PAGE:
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Russia: Displaced Chechens Tell Of Life In The Camps

By Vladimir Dolin

Tens of thousands of Chechen civilians fled Russian bomb attacks over the last few weeks, and are now living in makeshift tent camps in or near the neighboring Russian republic of Ingushetia. RFE/RL Russian Service correspondent Vladimir Dolin recently visited one of the camps and spoke with refugees and Russian authorities about their situation.

Sunzha, Chechnya; 22 October 1999 (RFE/RL) -- The smell of a refugee camp is the smell of misery. The stench of unwashed bodies mixes with the scent of wet tarpaulin.

In the Sunzha camp in western Chechnya, right on the Ingush border, some 90 tents are set up along the road that runs from Baku to Moscow. In front of the tents are a few drab toilets -- the only sanitary installations.

Several cows graze behind the tents. Some of the fleeing Chechens managed to take along their cattle, and a few families can get milk. But that probably will not last. There is not much grass for the cows.

In front of the tents, a few teenagers are kicking a ball around. The younger children press into their mothers' skirts. All of them have colds.

The camp numbers about 2,000 displaced persons, mostly women, children and elderly people.

Russian military authorities insist that they are only bombing strategic targets in Chechnya and are not aiming at civilian homes. But the people in the camps say they fled air raids on their towns and villages, as well as on residential areas of Grozny.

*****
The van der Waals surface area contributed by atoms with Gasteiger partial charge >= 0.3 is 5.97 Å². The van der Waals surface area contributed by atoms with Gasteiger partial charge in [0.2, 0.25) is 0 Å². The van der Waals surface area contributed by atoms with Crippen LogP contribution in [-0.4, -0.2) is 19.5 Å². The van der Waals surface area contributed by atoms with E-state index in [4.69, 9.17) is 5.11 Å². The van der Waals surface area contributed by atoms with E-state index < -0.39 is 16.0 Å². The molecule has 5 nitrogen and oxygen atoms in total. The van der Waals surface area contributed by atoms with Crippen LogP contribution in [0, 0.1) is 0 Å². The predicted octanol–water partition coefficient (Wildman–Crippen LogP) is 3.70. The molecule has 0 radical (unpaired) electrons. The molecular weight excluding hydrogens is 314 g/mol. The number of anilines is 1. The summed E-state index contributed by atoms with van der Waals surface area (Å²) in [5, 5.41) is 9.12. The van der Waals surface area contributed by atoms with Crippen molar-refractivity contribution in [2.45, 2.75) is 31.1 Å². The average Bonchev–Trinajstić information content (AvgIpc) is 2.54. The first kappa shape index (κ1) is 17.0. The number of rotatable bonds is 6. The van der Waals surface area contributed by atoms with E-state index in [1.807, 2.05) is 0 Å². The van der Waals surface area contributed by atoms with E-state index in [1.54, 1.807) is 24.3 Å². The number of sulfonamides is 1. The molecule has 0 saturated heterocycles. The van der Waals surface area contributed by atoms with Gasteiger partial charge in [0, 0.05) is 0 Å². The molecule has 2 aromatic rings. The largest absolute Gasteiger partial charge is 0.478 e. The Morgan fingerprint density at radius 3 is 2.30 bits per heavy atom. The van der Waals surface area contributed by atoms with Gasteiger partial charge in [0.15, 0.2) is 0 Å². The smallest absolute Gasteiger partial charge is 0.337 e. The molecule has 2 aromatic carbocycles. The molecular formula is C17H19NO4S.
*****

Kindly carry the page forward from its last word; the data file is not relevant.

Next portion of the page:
Zural Murzayeva used to work for a chemical plant in Grozny. She explains why she left the city.

"I ran away to save my kids and grandparents. During the first war in '95, [the Russians] killed my husband and bombed my home. For one year, I lived in someone else's house because I could not build up mine again. Then I barely managed to build up two rooms again. I did not even have time to live there three years and I was chased out again. Here [in the camp] there are only the poor. All of those who had money left for Russia a long time ago. The only ones that stayed here [in Chechnya] are the poor who were left with nothing."

The victims are not only Chechens, explains one woman.

I am from Samashki [village, in Chechnya]. I survived three assaults [by the Russian army] on my village. I swear it is true. Then I became a refugee in Serpovolie but then I had to run [again]. How much can we run? How long can they go on destroying us? I am Kazakh, but I consider Chechnya my second home. I have lived here for 25 years. I'm married to a Chechen."

There are not many young men in the camp. But the women say that does not mean all the men are fighting. Many men are not able to get valid internal passports from Chechen authorities enabling them to travel.

A group of refugees has a heated discussion about it. They accuse Chechen authorities of issuing documents only in exchange for bribes.

(First woman): "I have nephews, but I cannot get them out of here because [they lack] passports. Only people who can pay [bribe] money have passports."

(Second woman): "[A passport costs] $100. What you say is true. I have [sons] who are 16 and 18. Even a 26-year-old. But I cannot get even new photos for [their] passports. Even to stick in a new photo they want money. And I do not have any money. I do not have a single kopeck to my soul. We get a miserable pension, and only received one month. That's just enough for some flour. I have 10 people to feed."